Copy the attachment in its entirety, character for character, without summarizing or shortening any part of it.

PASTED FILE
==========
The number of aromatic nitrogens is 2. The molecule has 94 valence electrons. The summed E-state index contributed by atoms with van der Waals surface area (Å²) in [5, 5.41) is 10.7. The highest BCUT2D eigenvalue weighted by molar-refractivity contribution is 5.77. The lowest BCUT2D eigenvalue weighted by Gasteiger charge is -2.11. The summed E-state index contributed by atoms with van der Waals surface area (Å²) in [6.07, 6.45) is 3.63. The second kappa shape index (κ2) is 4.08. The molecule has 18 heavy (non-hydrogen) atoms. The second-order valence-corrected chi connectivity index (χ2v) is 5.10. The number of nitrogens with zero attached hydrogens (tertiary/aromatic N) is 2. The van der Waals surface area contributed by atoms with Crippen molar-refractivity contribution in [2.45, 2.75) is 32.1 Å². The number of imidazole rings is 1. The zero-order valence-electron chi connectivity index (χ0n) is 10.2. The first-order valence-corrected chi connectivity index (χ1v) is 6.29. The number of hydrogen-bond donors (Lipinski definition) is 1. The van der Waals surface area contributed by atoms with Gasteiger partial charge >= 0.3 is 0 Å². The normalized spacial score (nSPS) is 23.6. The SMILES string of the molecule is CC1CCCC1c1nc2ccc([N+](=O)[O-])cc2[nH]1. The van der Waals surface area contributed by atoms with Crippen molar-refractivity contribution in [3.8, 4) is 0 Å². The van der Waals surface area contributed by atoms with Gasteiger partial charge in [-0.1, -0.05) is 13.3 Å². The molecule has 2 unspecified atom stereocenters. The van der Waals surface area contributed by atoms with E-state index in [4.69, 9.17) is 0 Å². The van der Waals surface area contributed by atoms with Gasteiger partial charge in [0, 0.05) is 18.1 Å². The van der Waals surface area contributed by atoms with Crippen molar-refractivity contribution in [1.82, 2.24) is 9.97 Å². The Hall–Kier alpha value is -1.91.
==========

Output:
The number of aromatic nitrogens is 2. The molecule has 94 valence electrons. The summed E-state index contributed by atoms with van der Waals surface area (Å²) in [5, 5.41) is 10.7. The highest BCUT2D eigenvalue weighted by molar-refractivity contribution is 5.77. The lowest BCUT2D eigenvalue weighted by Gasteiger charge is -2.11. The summed E-state index contributed by atoms with van der Waals surface area (Å²) in [6.07, 6.45) is 3.63. The second kappa shape index (κ2) is 4.08. The molecule has 18 heavy (non-hydrogen) atoms. The second-order valence-corrected chi connectivity index (χ2v) is 5.10. The number of nitrogens with zero attached hydrogens (tertiary/aromatic N) is 2. The van der Waals surface area contributed by atoms with Crippen molar-refractivity contribution in [2.45, 2.75) is 32.1 Å². The number of imidazole rings is 1. The zero-order valence-electron chi connectivity index (χ0n) is 10.2. The first-order valence-corrected chi connectivity index (χ1v) is 6.29. The number of hydrogen-bond donors (Lipinski definition) is 1. The van der Waals surface area contributed by atoms with Gasteiger partial charge >= 0.3 is 0 Å². The normalized spacial score (nSPS) is 23.6. The SMILES string of the molecule is CC1CCCC1c1nc2ccc([N+](=O)[O-])cc2[nH]1. The van der Waals surface area contributed by atoms with Crippen molar-refractivity contribution in [3.8, 4) is 0 Å². The van der Waals surface area contributed by atoms with Gasteiger partial charge in [-0.1, -0.05) is 13.3 Å². The molecule has 2 unspecified atom stereocenters. The van der Waals surface area contributed by atoms with E-state index in [4.69, 9.17) is 0 Å². The van der Waals surface area contributed by atoms with Gasteiger partial charge in [0, 0.05) is 18.1 Å². The van der Waals surface area contributed by atoms with Crippen molar-refractivity contribution in [1.82, 2.24) is 9.97 Å². The Hall–Kier alpha value is -1.91.